Development is about time, and a key way to understand the developmental processes underlying adolescence is to study the interplay among biopsychosocial factors at short time scales using intensive longitudinal methods. These methods include functional magnetic resonance imaging, daily diaries with 30+ entries, coded observations, ecological momentary assessment, and physiological measurement. Intensive longitudinal data are increasingly being collected by developmentalists owing to rapid advancements in technology, and they have spawned interest and innovation in the statistical approaches required to analyze them. In this workshop, Dr. Adriene Beltz will present one such approach: Group Iterative Multiple Model Estimation (GIMME). GIMME is a person-specific temporal network analysis approach. It creates data-driven maps that show the direction of prediction among variables, and whether that prediction is concurrent or lagged in time and pertains to an entire sample or just to some individuals within it. Dr. Beltz will provide a conceptual introduction to GIMME, and then walk through a practical application, including data collection and preparation as well as GIMME analysis in R.

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Habits of Highly Effective Junior Faculty/Advancing Career Faculty Panel
Friday, April 13: 2:00pm-3:30pm
Conrad D (2nd floor)

In the increasingly competitive job market, faculty development and success has become a topic of considerable interest. Newly-minted PhDs who are hired into tenure-track positions are referred to as “junior faculty.” The first few junior faculty years are critically important for setting the foundation for the inevitable tenure review, yet they present a unique challenge as individuals are charged with balancing the demands of teaching, scholarship, and service. Although written guides provide generic advice to help junior faculty, the most useful advice comes from faculty within the same discipline who have excelled in this process. The SRA Emerging Scholars Committee is pleased to announce that Dr. Eva Telzer (Assistant Professor, Department of Psychology and Neuroscience at UNC – Chapel Hill), Dr. Lindsay Squeglia (Assistant Professor, Department of Psychiatry and Behavioral Sciences, Medical University of South Carolina), Dr. Russ Toomey (Associate Professor, Department of Family Studies and Human Development, University of Arizona), Dr. Sarah Coyne (Associate Professor, Department of Family Life, Brigham Young University), and Dr. Silvia Koller (Full Professor, Universidade Federal do Rio Grande do Sul) will draw from their remarkable experiences and successes to share with SRA scholars unique tips and tricks to becoming highly effective junior faculty. Further, attendees will have the opportunity to interact with the panel and ask questions during a Q&A portion.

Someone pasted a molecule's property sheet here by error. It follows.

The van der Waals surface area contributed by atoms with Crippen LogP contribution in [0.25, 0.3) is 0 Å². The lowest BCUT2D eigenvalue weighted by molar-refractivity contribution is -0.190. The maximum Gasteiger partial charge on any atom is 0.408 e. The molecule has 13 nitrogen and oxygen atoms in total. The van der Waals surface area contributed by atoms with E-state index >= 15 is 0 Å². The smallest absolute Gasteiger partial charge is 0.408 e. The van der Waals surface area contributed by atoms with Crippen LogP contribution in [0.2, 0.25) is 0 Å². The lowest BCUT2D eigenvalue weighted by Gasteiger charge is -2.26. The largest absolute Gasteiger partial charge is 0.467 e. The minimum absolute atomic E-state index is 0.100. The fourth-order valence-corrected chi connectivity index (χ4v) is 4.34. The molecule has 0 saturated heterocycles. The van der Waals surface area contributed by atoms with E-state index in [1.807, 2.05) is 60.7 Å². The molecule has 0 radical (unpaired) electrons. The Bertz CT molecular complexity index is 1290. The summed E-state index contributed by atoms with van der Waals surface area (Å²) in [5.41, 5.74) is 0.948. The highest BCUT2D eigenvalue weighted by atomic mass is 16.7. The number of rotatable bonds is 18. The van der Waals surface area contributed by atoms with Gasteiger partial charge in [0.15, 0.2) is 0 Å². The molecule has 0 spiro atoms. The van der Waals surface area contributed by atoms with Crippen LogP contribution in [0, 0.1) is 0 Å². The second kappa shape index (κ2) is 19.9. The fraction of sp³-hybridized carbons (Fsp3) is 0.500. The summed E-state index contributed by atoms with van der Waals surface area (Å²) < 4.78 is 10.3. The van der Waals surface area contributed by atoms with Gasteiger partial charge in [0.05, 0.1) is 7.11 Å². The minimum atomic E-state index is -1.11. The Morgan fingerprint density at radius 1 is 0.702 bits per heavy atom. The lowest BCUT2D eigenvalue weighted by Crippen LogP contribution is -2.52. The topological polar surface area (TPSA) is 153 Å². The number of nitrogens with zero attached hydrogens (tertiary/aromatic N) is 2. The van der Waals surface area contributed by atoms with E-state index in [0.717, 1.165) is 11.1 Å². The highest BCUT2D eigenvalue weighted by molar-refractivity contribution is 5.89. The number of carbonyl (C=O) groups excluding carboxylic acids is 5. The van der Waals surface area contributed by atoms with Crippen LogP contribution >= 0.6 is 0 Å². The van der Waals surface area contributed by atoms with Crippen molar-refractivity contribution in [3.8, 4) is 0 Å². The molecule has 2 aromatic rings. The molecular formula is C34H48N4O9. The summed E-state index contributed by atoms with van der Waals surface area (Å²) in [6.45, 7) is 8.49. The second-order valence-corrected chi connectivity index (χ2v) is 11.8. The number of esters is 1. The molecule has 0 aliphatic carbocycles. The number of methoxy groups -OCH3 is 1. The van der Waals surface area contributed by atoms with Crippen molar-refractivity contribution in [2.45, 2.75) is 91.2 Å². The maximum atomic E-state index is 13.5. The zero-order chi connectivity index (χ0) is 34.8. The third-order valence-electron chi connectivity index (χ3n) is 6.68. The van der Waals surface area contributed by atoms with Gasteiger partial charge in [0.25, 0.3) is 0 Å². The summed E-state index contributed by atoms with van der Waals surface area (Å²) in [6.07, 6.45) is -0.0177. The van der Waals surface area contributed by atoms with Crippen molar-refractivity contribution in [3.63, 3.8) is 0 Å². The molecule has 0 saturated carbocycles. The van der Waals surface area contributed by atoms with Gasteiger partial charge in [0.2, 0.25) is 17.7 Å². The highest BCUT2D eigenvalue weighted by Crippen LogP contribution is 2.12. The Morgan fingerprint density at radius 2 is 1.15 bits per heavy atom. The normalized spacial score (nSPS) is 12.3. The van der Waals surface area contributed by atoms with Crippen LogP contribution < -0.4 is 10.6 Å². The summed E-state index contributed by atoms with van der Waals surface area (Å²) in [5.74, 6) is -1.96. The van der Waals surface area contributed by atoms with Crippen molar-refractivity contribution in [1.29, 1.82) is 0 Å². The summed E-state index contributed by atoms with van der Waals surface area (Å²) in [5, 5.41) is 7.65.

Panelists:

  • Eva Telzer, Assistant Professor, Department of Psychology and Neuroscience, UNC – Chapel Hill
  • Lindsay Squeglia, Assistant Professor, Department of Psychiatry and Behavioral Sciences, Medical University of South Carolina
  • Russ Toomey, Associate Professor, Department of Family Studies and Human Development, University of Arizona
  • Sarah Coyne, Associate Professor, Department of Family Life, Brigham Young University